Levan’s levee; Bolshoi technique; boy band crooner turns Romeo
Come with me tonight
All across the universe, we will sail for the skies
Meet behind Mars
We will hold each other as we sail for the stars
On a cosmic fling
We will kiss in Saturn’s ring
Make the Milky Way blush to see the sight
Making Star Love in the night
For the uninitiated, that song was by Cheryl Lynn, and it was but one disco classic that rocked Spirit on July 21 at the posthumous 51st birthday party for legendary Paradise Garage DJ, Larry Levan.
Typical of the rarefied musical taste of the Garage, it was “Star Love,” not Lynn’s ubiquitous “Got to Be Real,” which became one of the club’s sturdiest anthems. This cookin’ jam was hosted by West End Records’ Mel Cheren and DJs David DePino and Joey Llanos kept the standards coming: “Shame,” “Magnificent Dance,” “Bra,” “There But For the Grace of God,” “Cold Sweat,” “Walking on Thin Ice,” “Don’t You Want My Love,” “Love Hangover,” “Over and Over,” “Mighty Real,” “Don’t Turn Your Back on Me” and, of course, the anthem of anthems, “Love is the Message,” as those words and images of Larry kept flashing on huge screens. This last was the song that accompanied Levan’s priest-borne ashes to the altar at his memorial service in 1992.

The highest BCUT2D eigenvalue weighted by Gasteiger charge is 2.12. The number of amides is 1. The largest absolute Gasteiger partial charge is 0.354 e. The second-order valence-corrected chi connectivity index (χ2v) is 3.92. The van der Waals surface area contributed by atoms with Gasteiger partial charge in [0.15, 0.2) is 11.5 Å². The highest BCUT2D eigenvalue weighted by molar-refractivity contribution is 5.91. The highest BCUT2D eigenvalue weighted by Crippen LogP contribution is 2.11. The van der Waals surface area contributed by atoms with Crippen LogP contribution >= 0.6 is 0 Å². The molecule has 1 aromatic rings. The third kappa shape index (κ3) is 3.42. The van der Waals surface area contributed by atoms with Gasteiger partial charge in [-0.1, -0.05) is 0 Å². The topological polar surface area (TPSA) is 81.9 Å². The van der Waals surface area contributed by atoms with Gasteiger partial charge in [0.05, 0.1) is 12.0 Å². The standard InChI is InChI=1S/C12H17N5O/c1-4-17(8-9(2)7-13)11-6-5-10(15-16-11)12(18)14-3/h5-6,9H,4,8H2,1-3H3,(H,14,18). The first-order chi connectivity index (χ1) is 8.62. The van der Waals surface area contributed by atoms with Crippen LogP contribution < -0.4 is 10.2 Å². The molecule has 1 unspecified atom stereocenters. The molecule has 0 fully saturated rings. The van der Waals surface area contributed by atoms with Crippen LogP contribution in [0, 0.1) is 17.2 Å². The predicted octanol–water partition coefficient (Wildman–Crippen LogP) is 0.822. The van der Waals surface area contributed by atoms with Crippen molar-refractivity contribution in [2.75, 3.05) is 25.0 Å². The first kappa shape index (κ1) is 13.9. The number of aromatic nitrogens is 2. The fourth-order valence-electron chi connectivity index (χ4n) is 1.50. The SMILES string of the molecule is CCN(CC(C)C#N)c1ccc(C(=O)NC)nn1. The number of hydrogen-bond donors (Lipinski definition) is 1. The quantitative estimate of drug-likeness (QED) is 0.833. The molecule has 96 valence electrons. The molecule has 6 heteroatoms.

Every groove played made a mockery of the soulless, derivative crap you hear in dance clubs today—by the likes of Black-Eyed Peas, as well as all that monotonous, lyric-less “house/trance/whatever”—which veterans like Cheren and Michael (Flamingo) Fesco refer to as “pots and pans.”
The party peaked with a performance by that gravelly, supersonic diva, Jocelyn Brown, who simply killed with a joyously sung-along-to “One Night Love Affair,” “Ain’t No Mountain” and “Somebody Else’s Guy.” But where was my favorite, “Moment of My Life”? The excitement and love Brown engendered had barely subsided when—in a perfect Garage moment—Luther Vandross’ first ultra-cool hit, “Searching,” could be heard, the perfect memorial to that sadly departed master, the greatest soul voice of his generation.